Jukasa News Update – Monday, May 31, 2021
Ottawa has directed the flags of all federal building fly at half mast after the discovery of the remains of 215 children at a former residential school in BC.
The children’s remains were located at the former Kamloops Indian Residential School using ground-penetrating radar last weekend at the site in British Columbia’s Interior.
Trudeau’s flag call came as plans were being made to identify and return home the remains.
Last week, Chief Rosanne Casimir, of the Tk’emlups te Secwepemc First Nation in British Columbia, said the discovery of the children, some as young as three years old, is an “unthinkable loss that was spoken about but never documented” at the Kamloops Indian Residential School.
She said more bodies might be found because there were more areas to search on the grounds.
A First Nations teacher says the discovery of the remains of 215 children buried at the site of a former residential school in B.C. is a triggering event for students who regularly learn about the history of wrongs against Indigenous people.
A provincewide kindergarten-to-Grade 12 curriculum includes lessons on everything from respect for First Nations culture to the legacy of residential schools and missing and murdered Indigenous women and girls, so students hearing about the remains found in Kamloops will need support.
The school in Kamloops was the largest Indian Residential School in Canada until 1969, when its operations were transferred from the Catholic Church to the federal government. The facility was then run as a day school until it was closed in 1978.
Canada is set to receive 2.9 million COVID-19 vaccine doses this week thanks in large part to an increase in planned deliveries from pharmaceutical firms Pfizer and BioNTech.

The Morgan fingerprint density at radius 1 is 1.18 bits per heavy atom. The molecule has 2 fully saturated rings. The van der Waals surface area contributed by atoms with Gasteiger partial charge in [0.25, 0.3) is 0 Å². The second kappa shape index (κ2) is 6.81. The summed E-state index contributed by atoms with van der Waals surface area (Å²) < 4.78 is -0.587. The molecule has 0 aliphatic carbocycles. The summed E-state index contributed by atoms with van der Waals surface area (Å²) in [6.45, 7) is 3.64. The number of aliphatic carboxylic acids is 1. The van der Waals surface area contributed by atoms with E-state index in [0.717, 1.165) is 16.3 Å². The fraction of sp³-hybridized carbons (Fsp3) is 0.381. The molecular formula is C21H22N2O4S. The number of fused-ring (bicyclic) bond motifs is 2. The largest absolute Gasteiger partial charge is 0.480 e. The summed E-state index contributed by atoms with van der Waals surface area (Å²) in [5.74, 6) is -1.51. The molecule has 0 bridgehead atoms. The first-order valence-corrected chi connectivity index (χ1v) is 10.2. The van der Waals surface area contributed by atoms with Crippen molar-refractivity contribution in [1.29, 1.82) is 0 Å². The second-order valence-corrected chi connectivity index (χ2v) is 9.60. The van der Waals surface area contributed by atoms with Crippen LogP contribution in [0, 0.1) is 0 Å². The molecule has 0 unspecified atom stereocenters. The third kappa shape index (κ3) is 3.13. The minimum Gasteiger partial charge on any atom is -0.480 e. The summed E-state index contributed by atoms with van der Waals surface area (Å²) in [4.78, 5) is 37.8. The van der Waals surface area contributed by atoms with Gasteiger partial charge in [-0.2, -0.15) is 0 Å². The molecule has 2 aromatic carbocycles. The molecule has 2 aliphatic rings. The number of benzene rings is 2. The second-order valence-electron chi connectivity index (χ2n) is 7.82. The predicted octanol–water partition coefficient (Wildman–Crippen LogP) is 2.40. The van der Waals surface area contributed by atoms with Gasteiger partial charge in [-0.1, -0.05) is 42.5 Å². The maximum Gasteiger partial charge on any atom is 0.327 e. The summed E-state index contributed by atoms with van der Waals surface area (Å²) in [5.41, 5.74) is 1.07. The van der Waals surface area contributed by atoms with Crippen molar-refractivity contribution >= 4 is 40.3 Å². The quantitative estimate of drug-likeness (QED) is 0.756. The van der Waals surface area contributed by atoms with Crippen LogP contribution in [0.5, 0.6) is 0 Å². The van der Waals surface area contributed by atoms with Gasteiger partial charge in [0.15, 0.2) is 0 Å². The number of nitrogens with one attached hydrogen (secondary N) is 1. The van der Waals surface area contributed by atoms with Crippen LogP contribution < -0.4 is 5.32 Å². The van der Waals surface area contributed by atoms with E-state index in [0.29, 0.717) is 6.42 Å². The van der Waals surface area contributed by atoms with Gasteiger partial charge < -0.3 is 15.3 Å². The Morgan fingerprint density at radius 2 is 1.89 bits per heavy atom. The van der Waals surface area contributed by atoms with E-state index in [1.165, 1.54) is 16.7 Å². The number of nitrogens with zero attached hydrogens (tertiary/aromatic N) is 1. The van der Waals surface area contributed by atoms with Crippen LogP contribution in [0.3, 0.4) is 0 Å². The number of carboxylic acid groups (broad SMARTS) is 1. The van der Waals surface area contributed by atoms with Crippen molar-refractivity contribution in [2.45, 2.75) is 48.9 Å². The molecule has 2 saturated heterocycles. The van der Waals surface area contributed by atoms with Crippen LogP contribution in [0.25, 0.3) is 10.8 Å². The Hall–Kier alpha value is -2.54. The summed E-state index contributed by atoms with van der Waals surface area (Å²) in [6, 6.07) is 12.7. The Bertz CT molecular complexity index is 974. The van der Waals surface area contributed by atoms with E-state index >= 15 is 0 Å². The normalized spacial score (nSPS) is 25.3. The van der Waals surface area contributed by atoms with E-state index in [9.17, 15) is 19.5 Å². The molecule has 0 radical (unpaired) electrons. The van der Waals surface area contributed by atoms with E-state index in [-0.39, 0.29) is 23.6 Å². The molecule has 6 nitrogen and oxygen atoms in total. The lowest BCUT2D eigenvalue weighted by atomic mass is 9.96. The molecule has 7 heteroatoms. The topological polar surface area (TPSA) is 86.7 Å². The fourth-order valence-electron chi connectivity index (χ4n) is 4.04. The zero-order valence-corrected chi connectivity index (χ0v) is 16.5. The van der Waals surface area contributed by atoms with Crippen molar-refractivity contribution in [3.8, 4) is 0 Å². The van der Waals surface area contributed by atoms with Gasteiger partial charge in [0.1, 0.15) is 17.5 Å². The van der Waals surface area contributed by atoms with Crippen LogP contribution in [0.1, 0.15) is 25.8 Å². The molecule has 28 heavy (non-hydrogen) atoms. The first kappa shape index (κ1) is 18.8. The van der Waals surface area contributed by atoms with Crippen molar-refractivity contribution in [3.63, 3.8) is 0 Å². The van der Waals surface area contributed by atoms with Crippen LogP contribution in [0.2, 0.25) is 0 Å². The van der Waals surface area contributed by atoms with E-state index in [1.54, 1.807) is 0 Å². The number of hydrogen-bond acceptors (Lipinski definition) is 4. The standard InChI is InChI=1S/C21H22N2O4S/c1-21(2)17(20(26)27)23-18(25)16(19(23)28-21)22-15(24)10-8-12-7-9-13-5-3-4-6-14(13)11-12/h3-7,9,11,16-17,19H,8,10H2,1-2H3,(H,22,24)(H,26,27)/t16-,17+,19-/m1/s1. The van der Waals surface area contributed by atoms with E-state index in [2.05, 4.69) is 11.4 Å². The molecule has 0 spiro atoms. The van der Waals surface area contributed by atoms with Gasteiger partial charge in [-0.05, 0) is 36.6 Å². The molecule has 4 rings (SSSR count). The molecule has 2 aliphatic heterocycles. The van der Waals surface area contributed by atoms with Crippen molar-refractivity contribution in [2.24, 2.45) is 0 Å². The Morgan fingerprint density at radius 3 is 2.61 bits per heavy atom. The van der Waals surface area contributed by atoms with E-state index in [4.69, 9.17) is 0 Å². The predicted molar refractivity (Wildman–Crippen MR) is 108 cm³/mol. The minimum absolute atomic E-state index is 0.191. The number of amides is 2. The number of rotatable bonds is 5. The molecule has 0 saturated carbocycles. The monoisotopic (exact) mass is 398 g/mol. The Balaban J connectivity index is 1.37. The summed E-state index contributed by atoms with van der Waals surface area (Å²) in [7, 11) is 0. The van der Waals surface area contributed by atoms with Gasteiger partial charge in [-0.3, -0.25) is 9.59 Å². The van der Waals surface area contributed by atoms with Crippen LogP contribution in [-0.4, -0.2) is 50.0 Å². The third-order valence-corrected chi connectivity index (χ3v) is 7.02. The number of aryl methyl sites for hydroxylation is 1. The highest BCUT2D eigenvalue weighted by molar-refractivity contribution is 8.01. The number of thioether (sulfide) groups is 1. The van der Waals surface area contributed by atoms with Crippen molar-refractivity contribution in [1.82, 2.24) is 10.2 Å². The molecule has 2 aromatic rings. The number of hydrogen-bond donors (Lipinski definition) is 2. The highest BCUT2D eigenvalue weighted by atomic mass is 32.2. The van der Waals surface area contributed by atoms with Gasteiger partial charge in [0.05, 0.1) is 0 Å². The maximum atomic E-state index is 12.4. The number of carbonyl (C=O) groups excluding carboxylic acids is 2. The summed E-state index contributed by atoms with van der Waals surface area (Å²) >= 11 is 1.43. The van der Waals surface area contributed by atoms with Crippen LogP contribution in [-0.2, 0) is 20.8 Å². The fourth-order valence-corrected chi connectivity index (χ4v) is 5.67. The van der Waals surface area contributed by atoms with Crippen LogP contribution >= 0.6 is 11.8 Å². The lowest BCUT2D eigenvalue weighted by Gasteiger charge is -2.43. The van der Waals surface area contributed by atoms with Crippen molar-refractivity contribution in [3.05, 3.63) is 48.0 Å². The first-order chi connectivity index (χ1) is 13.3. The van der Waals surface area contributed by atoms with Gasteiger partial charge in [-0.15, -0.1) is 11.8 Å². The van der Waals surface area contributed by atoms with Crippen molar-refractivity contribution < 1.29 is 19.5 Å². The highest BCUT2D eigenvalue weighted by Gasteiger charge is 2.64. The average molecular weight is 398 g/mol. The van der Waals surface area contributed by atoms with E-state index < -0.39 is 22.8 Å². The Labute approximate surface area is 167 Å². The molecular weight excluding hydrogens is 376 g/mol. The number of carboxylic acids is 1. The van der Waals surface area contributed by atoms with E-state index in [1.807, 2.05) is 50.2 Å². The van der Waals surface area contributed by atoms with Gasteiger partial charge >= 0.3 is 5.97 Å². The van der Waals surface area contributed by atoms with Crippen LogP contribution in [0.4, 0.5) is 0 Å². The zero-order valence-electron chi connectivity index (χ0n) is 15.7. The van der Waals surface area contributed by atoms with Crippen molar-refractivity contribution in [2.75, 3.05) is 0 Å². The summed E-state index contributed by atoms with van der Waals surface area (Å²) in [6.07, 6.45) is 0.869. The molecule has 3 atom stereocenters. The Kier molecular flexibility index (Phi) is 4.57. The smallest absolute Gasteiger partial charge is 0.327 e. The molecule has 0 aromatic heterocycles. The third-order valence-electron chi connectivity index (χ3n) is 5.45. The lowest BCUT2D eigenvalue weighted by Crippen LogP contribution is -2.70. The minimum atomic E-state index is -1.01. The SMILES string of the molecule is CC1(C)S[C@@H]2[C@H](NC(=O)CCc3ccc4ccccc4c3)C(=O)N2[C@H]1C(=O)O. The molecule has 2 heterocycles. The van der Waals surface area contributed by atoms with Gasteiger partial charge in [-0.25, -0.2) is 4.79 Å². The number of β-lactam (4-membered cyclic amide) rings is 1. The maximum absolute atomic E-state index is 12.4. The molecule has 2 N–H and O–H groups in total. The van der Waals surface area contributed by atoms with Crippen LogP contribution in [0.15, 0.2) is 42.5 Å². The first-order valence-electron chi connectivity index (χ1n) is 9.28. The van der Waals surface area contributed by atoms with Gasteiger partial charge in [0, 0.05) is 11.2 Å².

The two companies had been delivering about two million shots per week through the month of May, but will increase that to 2.4 million doses per week starting today.
The federal government says the remaining 500-thousand shots due to arrive this week are from Moderna, which will deliver the vaccine in two separate shipments.
The first will arrive in the middle of the week while the second is due for delivery on the weekend.
The doses are then set for distribution to provinces and territories next week.
The government is also expecting another million doses of the Oxford-AstraZeneca vaccine by the end of June, though a detailed delivery schedule has not been confirmed.
Indigenous women must be squarely at the forefront of efforts to combat the national tragedy of violence against them, a new Ontario government report asserts.
The province’s response to the National Inquiry into Missing and Murdered Indigenous Women and Girls offers a road map for tackling an issue that has inflicted horrors on countless lives for generations.
The “Pathways to Safety” report outlines the province’s framework for action aimed at remedying the root causes of violence against Indigenous women and children. Among its principles is the need to tackle anti-Indigenous racism.
The report outlines steps include increasing access to safe transportation options for Indigenous communities, and providing social and employment-related supports for urban Indigenous women. Other measures include making poverty reduction a priority and supporting access to affordable and safe housing.
The government also said it recognized Indigenous distrust of the justice system, saying it would focus now on structural change that takes in policing and child welfare.
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